By Grace Meng and Linda Corchado
Marisa fled El Salvador in February after sustaining years of violent gender-based abuse and repeated failed attempts to seek protection by the police. Battling symptoms of post-traumatic stress, she made her way to the U.S.-Mexico border and was locked up by Immigration and Customs Enforcement in El Paso.
Nearly two months later, Marisa, whose real name is withheld to protect her privacy, began to feel sick. She repeatedly sought medical attention, according to her medical records, but was sent back to the general detention center population and told to gargle salt water. In mid-April, she tested positive for COVID-19.
As of June 24, one staff member and 119 people detained at El Paso Processing Center have tested positive.
“We all were together in the cafeteria, side by side eating with her, and others all bunched up,” a woman housed with Marisa was quoted as saying. Las Americas Immigrant Advocacy Center, which is representing Marisa, has received numerous complaints of COVID-19 positive people intermingling with the general detained population.
A medical expert who reviewed another COVID-19 positive case at the facility concluded that the facility “is dangerously under-equipped and ill-prepared to prevent and manage this COVID-19 outbreak, which will result in severe harm to detained individuals, ICE staff, and the broader community.”
Across the country, almost 2,500 people in ICE custody have tested positive as of Wednesday. Two people have died, another reportedly died soon after being released from a county jail where ICE later revealed 47 out of 51 ICE detainees had tested positive. An epidemiological model released by the Vera Institute for Justice in mid-May, based on ICE’s ongoing apprehensions and transfers, estimates that assuming there were zero cases in mid-March, the actual number of people infected in ICE custody could be 15 times higher than ICE was reporting at that time.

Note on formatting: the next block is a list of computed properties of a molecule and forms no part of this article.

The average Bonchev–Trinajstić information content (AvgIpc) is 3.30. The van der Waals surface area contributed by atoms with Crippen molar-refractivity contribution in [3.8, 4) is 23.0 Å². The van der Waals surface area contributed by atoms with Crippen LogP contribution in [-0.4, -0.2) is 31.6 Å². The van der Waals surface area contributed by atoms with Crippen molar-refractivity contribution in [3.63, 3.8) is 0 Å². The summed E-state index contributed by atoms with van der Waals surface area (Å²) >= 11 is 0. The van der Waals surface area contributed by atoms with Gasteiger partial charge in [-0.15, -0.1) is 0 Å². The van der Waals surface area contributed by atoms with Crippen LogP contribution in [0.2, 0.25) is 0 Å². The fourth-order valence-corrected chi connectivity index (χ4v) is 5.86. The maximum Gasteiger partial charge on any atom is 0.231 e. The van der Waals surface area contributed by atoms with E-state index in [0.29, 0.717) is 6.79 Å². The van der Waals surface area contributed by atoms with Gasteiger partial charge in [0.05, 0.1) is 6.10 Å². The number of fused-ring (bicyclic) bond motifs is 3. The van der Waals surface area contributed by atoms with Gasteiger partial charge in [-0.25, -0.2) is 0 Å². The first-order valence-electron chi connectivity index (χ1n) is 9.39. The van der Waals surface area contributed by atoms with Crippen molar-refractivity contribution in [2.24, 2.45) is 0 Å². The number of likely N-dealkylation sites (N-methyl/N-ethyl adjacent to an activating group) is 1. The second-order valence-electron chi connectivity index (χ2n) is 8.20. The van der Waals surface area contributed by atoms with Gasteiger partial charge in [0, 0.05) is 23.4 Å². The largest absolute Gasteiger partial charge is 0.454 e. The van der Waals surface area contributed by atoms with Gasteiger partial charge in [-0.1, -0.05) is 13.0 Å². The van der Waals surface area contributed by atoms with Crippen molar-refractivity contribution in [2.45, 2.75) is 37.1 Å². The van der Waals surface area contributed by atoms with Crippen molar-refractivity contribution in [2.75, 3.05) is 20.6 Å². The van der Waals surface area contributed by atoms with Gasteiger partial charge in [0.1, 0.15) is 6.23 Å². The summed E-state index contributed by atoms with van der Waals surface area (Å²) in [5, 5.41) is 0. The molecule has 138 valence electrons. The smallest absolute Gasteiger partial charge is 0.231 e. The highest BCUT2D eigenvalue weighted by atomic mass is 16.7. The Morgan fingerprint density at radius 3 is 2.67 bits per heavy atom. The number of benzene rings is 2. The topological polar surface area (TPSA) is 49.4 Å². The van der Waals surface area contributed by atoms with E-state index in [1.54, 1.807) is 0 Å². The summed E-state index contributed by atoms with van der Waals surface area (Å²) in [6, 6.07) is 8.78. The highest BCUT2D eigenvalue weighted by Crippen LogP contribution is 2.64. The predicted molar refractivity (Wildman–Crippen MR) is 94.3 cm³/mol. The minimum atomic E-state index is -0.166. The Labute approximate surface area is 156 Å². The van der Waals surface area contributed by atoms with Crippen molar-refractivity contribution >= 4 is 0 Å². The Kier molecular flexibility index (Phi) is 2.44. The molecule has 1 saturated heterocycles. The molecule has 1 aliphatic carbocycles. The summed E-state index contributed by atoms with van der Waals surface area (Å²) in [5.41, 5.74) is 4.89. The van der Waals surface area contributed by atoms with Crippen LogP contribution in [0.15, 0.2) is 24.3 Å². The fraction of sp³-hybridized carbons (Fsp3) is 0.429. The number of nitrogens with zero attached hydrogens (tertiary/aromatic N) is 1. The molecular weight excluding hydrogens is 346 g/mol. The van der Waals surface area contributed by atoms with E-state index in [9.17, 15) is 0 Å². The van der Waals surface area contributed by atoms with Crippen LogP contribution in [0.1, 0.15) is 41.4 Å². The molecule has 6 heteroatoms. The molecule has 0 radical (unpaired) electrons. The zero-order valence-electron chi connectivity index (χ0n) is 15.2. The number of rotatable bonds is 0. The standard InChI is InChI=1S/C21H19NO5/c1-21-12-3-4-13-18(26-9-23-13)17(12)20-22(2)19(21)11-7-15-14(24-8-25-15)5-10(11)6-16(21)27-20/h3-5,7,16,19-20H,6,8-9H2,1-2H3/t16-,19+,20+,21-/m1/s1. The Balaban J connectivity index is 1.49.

Men detained with Carlos Escobar Mejia, the first person to die of COVID-19 in ICE custody, reported that he, like Marisa, repeatedly asked for help, and was sick for days before he was finally hospitalized.
ICE’s failure to prevent infection and protect the health of people in its custody is sadly not surprising.
In 2020, the Department of Homeland Security’s own medical experts informed Congress that detention center conditions pose an “imminent risk to the health and safety of immigration detainees.”
Independent medical experts, analyzing 33 deaths in ICE custody from 2012 to 2017 for Human Rights Watch, found evidence of serious delays, botched emergency responses, and unqualified medical staff in nearly all the cases. They found 15 of those deaths could have been prevented. A recent joint report by Human Rights Watch, the ACLU, and the National Immigrant Justice Center corroborates continuing, disturbing evidence of subpar care while immigration detention expands under the Trump administration.
As of May 23, ICE had released about 900 people identified as being “at higher risk for severe illness.” Several hundred more have been released by court order. But over 23,000 remain locked in immigration detention, which has ballooned since the 1980s, costing taxpayers $3.2 billion in fiscal year 2019, even though there are less costly alternatives to detention.
Nearly two months later, Marisa remains in quarantine. That means her court hearing has been postponed three times, subjecting her to unnecessary and cruel prolonged detention, even though Marisa has family in the United States with whom she could self-quarantine.
The COVID-19 pandemic has made it starkly clear: the U.S. immigration detention system is often unnecessary, dangerous and cruel. The continued detention of Marisa and so many others does not serve the public interest and instead devastates an already vulnerable population. ICE should set her and thousands more people free.
Grace Meng is a senior U.S. researcher at Human Rights Watch. Linda Corchado is the director of legal services at Las Americas Immigrant Advocacy Center in El Paso.